Reference : Spatial implications of endogenous pollution externalities in a residential location model
Scientific congresses, symposiums and conference proceedings : Unpublished conference
Social & behavioral sciences, psychology : Human geography & demography
http://hdl.handle.net/10993/17823
Spatial implications of endogenous pollution externalities in a residential location model
English
Schindler, Mirjam mailto [University of Luxembourg > Faculty of Language and Literature, Humanities, Arts and Education (FLSHASE) > Identités, Politiques, Sociétés, Espaces (IPSE) >]
Caruso, Geoffrey mailto [University of Luxembourg > Faculty of Language and Literature, Humanities, Arts and Education (FLSHASE) > Identités, Politiques, Sociétés, Espaces (IPSE) >]
Aug-2014
No
International
54th ERSA Congress 2014
from 26-08-2014 to 29-08-2014
ERSA
St Petersburg
Russia
[en] air pollution ; urban structure ; residential location choice ; urban economics
[en] Exposure to traffic-induced air pollution is acknowledged to cause harmful effects on the environment and human health. Citizens are increasingly concerned as reflected in the willingness of citizens to pay for living in less polluted urban environments. Air quality is an amenity progressively considered in location choice . While residents might seek to remove oneself from traffic as source of emissions and favour low density environments, urban planners often argue towards urban densification in order to limit the generation of emissions by reducing distances between activities and, thus, distances travelled . The potential ease of citizens’ satisfaction in such densified areas with reduced green space amenities and concentration of development and traffic is, however, often omitted . This contradiction triggers the debate about the role of urban structure and, in particular, residential preferences on mitigating not only environmental, but also health and social impacts caused by urban air pollution.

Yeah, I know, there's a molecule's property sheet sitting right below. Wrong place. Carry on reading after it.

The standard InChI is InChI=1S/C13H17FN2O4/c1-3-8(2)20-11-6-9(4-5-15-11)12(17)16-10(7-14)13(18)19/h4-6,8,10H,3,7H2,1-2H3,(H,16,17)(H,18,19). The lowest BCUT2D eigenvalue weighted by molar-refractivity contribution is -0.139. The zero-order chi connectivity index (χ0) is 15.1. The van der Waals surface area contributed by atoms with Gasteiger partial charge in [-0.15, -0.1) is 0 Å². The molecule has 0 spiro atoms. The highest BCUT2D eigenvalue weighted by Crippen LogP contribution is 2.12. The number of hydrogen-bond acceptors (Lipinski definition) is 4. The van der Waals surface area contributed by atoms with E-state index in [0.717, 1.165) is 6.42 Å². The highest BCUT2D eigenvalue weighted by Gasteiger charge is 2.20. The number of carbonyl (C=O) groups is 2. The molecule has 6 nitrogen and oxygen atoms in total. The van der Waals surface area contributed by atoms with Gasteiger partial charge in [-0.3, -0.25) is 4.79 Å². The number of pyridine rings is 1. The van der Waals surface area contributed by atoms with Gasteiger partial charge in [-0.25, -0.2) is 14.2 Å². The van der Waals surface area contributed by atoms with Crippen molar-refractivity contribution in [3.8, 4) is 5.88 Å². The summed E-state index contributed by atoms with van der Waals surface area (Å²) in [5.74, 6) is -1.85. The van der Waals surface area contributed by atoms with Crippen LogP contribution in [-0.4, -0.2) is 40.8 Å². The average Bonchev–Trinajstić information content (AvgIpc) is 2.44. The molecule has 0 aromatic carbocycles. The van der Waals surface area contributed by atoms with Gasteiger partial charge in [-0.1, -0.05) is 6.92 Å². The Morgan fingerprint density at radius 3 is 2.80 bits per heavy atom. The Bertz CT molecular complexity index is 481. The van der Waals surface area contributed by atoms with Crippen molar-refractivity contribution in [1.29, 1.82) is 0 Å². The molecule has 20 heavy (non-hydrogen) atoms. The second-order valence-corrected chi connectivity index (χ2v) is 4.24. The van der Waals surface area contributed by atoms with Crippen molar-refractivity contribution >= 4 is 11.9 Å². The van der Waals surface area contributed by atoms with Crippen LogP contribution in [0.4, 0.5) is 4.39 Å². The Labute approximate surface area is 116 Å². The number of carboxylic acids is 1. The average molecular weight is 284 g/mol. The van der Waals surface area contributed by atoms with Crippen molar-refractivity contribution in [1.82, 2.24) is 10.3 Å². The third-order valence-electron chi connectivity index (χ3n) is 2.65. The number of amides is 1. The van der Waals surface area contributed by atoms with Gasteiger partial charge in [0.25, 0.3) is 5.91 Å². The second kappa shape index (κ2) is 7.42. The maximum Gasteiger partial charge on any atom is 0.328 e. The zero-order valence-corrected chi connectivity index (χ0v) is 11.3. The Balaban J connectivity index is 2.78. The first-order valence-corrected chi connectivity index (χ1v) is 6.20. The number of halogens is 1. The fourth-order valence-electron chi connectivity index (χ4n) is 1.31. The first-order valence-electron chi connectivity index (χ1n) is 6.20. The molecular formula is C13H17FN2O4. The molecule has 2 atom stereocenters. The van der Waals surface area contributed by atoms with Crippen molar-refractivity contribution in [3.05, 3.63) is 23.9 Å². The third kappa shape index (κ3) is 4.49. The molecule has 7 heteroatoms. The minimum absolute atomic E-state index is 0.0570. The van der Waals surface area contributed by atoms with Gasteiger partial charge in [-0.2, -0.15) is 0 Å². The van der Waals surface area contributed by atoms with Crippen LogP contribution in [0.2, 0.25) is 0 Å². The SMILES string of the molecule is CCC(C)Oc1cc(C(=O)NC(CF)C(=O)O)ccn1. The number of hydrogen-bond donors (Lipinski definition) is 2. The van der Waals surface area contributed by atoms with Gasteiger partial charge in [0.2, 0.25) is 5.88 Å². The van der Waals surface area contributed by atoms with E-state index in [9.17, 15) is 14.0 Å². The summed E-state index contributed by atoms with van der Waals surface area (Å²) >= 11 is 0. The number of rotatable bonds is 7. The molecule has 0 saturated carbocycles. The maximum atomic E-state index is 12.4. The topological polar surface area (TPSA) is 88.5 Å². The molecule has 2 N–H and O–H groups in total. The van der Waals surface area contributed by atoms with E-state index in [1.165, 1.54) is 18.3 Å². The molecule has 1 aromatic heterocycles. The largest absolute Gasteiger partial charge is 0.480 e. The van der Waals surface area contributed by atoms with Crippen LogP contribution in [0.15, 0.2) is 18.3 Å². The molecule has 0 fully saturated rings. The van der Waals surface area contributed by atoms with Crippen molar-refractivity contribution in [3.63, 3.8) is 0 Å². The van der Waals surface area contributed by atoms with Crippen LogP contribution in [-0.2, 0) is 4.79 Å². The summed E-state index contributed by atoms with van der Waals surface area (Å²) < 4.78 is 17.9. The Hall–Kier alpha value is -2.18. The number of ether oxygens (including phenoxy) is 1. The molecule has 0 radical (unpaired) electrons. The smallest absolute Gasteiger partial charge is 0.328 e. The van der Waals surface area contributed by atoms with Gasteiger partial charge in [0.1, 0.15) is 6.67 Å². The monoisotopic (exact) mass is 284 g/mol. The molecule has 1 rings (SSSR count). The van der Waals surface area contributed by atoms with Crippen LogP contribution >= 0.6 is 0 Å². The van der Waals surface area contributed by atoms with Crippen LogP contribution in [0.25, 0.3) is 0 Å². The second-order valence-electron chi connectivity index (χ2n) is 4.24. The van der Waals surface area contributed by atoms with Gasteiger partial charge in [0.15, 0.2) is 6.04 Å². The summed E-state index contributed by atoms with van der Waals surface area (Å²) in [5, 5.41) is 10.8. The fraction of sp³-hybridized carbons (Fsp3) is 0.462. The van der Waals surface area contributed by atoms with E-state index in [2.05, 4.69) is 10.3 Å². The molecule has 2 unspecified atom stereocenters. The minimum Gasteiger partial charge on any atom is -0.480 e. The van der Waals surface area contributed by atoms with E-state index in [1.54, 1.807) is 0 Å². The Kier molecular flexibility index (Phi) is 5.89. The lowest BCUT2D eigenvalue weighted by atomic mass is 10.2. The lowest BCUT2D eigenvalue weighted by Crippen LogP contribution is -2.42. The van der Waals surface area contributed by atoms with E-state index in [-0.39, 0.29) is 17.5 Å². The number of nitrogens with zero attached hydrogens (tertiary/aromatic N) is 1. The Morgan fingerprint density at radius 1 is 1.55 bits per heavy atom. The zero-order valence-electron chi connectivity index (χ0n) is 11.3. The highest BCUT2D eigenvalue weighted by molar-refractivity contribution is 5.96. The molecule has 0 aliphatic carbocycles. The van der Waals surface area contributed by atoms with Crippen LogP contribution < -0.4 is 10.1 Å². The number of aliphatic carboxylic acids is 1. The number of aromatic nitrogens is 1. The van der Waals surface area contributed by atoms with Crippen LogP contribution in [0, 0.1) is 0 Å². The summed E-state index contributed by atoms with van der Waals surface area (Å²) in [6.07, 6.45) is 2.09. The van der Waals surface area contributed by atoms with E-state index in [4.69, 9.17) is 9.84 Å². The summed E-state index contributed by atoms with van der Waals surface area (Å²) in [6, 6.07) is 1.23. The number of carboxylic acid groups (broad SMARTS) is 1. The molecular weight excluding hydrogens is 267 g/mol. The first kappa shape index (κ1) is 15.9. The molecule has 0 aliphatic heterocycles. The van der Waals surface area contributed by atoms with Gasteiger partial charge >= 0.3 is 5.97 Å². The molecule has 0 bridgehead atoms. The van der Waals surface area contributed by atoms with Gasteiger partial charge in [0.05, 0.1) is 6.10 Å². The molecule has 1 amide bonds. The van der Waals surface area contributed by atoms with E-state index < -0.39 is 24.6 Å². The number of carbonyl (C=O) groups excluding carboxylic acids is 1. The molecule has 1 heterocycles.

To shed further light on this debate, we contribute a spatial economics model focussing on residential choice and explicitly including traffic-induced exposure to air pollution as residential disamenity. Economic literature introducing air pollution on an urban scale into economic models to assess its impact on urban structure comprises equilibrium models with aggregate pollution from industrial sources ; however, only few with (disaggregate) pollution from transport and an explicit treatment of space . A general link between environmental and traffic congestion externalities has been mathematically formalized but not yet explicitly so in the context of residential exposure. This research builds on the standard urban economics model and explicitly formulates exposure disamenities in residents’ utility perception.
The paper focuses on deriving analytical properties from the model with pollution exposure from traffic, while the literature is predominantly numerical so far. Analytical comparative statics grant insights into spatial implications, residents’ utility and health impacts. Thereby, also the impact of, for instance, environmental awareness, technological improvements and the severity of health damage are analysed. Despite vast critiques on sprawl, with regard to air pollution dispersed urban structures resulting from exposure aversion might yet reflect beneficial trade-offs between commuting distance and prevention of exposure; thus, between environmental and social concerns.
http://hdl.handle.net/10993/17823

There is no file associated with this reference.

Bookmark and Share SFX Query

All documents in ORBilu are protected by a user license.